Schools can promote good practice and consider the health and well-being of newly arrived pupils and their families by:

  • Developing a welcome pack for all new arrivals, to include an outline of the school day, map and lead teacher’s details
  • Develop a peer mentoring scheme that supports the welcome and continued integration of newly arrived pupils
  • Communicating well with parents of new arrivals and using interpreters where appropriate
  • Developing close cooperation with school nurses, health visitors and local child and considering the mental health needs of pupils and families.
  • Ensuring health information of families is gathered during the admissions process
  • Ensuring new arrivals are referred for a health check
  • Ensuring families are aware of the local bilingual health advocacy services
  • The Department for Education has published specific guidance on preventing and tackling bullying including bullying related to disability, race and religion - ‘Appropriate support within schools can increase the development of personal and social development within individuals; it can also provide support and encouragement on aspects of schoolwork, help to build confidence and esteem and encourage a more positive participation in school life’

Free Schools Meals

Maintained school and academy sixth-forms are required by the Education Act 1996 to provide free meals to disadvantaged students who are aged over 16.

In the 2014 to 2015 academic year this requirement was extended to disadvantaged students following Further Education (FE) courses at the range of FE funded institutions. Funding agreements have been amended to place a legal duty on institutions to comply with this requirement.

Free meals are targeted at disadvantaged students. For the purposes of eligibility for free meals, disadvantage is defined by the students being in receipt of, or having parents who are in receipt of, one or more of the following benefits:

  • Income Support
  • Income-based Jobseekers Allowance
  • Income-related Employment and Support Allowance (ESA)
  • Support under part VI of the Immigration and Asylum Act 1999
  • Child Tax Credit (provided they are not entitled to Working Tax Credit) and have an annual gross income of no more than £16,190, as assessed by Her Majesty’s Revenue and Customs (HMRC)
  • Working Tax Credit run-on – paid for 4 weeks after someone stops qualifying for Working Tax Credit.

A student is only eligible to receive a free meal when they, or a parent/guardian on their behalf, have made a successful application to the institution where they are enrolled.

All children in reception classes, Year 1 and 2 get free school meals.

Useful links:

Further education and financial support  

Further Education is post-compulsory education at a pre-degree level.

Colleges and further education can enable young people to continue with their own personal development and support their general wellbeing. However many young people may find it difficult to secure places at college or further education establishments. This can include barriers such as waiting times, financial assistance and challenges navigating a different education system. Young people can apply to study at a sixth form or further education college and obtaining a place should be based upon availability of places and the eligibility of the student in line with the colleges normal admissions criteria.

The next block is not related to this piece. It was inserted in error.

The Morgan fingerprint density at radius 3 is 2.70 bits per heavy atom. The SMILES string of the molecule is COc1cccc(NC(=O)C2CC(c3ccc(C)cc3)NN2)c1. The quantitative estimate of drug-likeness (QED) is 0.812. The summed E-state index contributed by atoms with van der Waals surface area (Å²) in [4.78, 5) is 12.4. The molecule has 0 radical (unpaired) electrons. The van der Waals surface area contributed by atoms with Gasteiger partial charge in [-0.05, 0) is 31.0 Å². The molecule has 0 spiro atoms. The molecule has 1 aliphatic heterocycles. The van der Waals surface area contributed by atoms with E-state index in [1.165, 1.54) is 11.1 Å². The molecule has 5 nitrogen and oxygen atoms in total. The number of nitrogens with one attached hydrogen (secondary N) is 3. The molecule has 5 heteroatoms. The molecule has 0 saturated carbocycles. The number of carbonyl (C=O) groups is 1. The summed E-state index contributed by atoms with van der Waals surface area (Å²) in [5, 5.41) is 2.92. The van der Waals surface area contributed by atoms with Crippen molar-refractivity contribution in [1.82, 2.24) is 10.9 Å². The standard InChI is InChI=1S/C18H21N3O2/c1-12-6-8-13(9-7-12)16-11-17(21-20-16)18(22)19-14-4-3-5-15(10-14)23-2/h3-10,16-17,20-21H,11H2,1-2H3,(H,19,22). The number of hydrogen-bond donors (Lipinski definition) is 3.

Bursary Fund:

The 16 to 19 Bursary Fund provides financial support to help students overcome specific barriers to participation so they can remain in education.

There are 2 types of 16 to 19 bursaries:

  • A vulnerable bursary of up to £1,200 a year for young people in one of the defined vulnerable groups, this includes young people in care and care leavers
  • Discretionary bursaries which institutions award to meet individual needs, for example, help with the cost of transport, meals, books and equipment.

Institutions are responsible for managing both types of bursary. Students who want to apply for support from the bursary fund should contact their chosen institution as soon as possible to make an application.

Discretionary learner support

If you’re aged 19 or over, on a further education course and facing financial hardship, you could get Discretionary Learner Support (DLS).

You apply to your learning provider (eg your college) for DLS. How much you get depends on your circumstances.

The money can help pay for things like:

  • accommodation and travel
  • course materials and equipment
  • childcare - if you qualify

Some universities offer scholarships, bursaries, fee waivers and reduced fees to help people who have claimed asylum in the UK access higher education. Student Action for Refugee (STAR) lists universities that offer this kind of support

Useful links: